This is one of the most intense moments of the 2008 World Motorcycling Championship. In just 10 weeks, seven races have been completed this season, six of them in Europe, and one, though only for the MotoGP riders, in the United States. After Dani...
This is one of the most intense moments of the 2008 World Motorcycling Championship. In just 10 weeks, seven races have been completed this season, six of them in Europe, and one, though only for the MotoGP riders, in the United States. After Dani Pedrosa's second position in the Chinese Grand Prix, where the Repsol rider had an exciting duel with Italian rider Valentino Rossi, the turn has come for a classic race on the World Championship calendar: the French Grand Prix on the Le Mans Circuit.
Along with the classification leader, Repsol Honda Team teammate Nicky Haydenwill also face an important challenge this coming weekend. The American's best result to date was a fourth position in the Spainish Grand Prix. After a complicated start in Qatar and the fourth place in Jerez, Hayden did not score any points in Portugal due to a fall, and during the last race in China he attempted to make up for it with a sixth position which obviously fell short of his expectations. The American Repsol Honda Team rider wants to be back on the podium this weekend in France.
The race on the legendary French track shall be a fresh chance for Julian Simon to be among the best in the category. The Repsol rider already demonstrated in China that hard work can put him among the five fastest, and as soon as his luck smiles on him again, he is convinced he will give a good performance during the race. What is more, the French track brings good memories to the Spamish rider, who last year managed to finish fifth after taking a place on the first row during the training sessions. On the other hand, the constant improvement over the last few weeks of the problems in his forearms mean that Simon is optimistic, and has had ongoing treatment with an osteopath to try and solve the issue once and for all.
For the 125cc riders, the French Grand Prix means another important challenge, as neither rider has ever raced on the French track. Rabat -who is completing his second World Championship- last season did not get past the timed training session, where he fell and broke his left wrist. For Marc Marquez this will be a chance to discover another new circuit, and to gain further experience. The Repsol rider is very excited after he managed to score his first points in a World Championship at the China Grand Prix, and is aware that his main goal this season will be to learn how to cope with the many situations he can find himself in.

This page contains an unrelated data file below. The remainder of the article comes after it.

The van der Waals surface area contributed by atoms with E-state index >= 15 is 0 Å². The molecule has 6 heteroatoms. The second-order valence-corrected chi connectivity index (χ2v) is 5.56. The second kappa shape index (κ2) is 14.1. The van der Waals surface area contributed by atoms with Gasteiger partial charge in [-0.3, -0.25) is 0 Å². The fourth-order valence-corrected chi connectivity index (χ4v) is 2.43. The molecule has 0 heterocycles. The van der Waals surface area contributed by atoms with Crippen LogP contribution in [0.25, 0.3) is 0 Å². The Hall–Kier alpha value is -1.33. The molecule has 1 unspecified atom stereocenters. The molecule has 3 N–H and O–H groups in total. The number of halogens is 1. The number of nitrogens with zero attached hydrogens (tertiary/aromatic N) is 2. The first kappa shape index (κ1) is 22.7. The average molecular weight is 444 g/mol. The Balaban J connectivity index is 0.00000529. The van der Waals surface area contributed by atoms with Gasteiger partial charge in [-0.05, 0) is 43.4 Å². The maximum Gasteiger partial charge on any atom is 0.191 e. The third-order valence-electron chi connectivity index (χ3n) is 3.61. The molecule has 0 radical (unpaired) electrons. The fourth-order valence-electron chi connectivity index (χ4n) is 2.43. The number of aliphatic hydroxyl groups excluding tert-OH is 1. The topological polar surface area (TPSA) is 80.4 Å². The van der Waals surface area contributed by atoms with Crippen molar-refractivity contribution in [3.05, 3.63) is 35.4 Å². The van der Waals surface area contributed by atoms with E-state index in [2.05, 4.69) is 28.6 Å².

Dani Pedrosa >> "I'm looking forward to getting to Le Mans. We will have a lot of work to do and we want to work hard to prepare as well as possible for the race. This is the fifth race of the year and it is also the start of the busiest part of the season with seven grands prix over ten weekends.
The most exciting part of the Le Mans track is after the first chicane, going downhill and through the long-right hander. The most complicated section is the final few corners after the second chicane. The most important factors at Le Mans are good acceleration and good brakes. You also need to make sure that you choose exactly the right gearbox ratios. And you need to ride aggressively. The weather can be a worry because it often rains. It's usually cold as well, so we normally use intermediate tyres. You get a lot of fans there, the grandstands are full on Sunday and the atmosphere is always great, it seems like they are really enthusiastic motorcycling fans."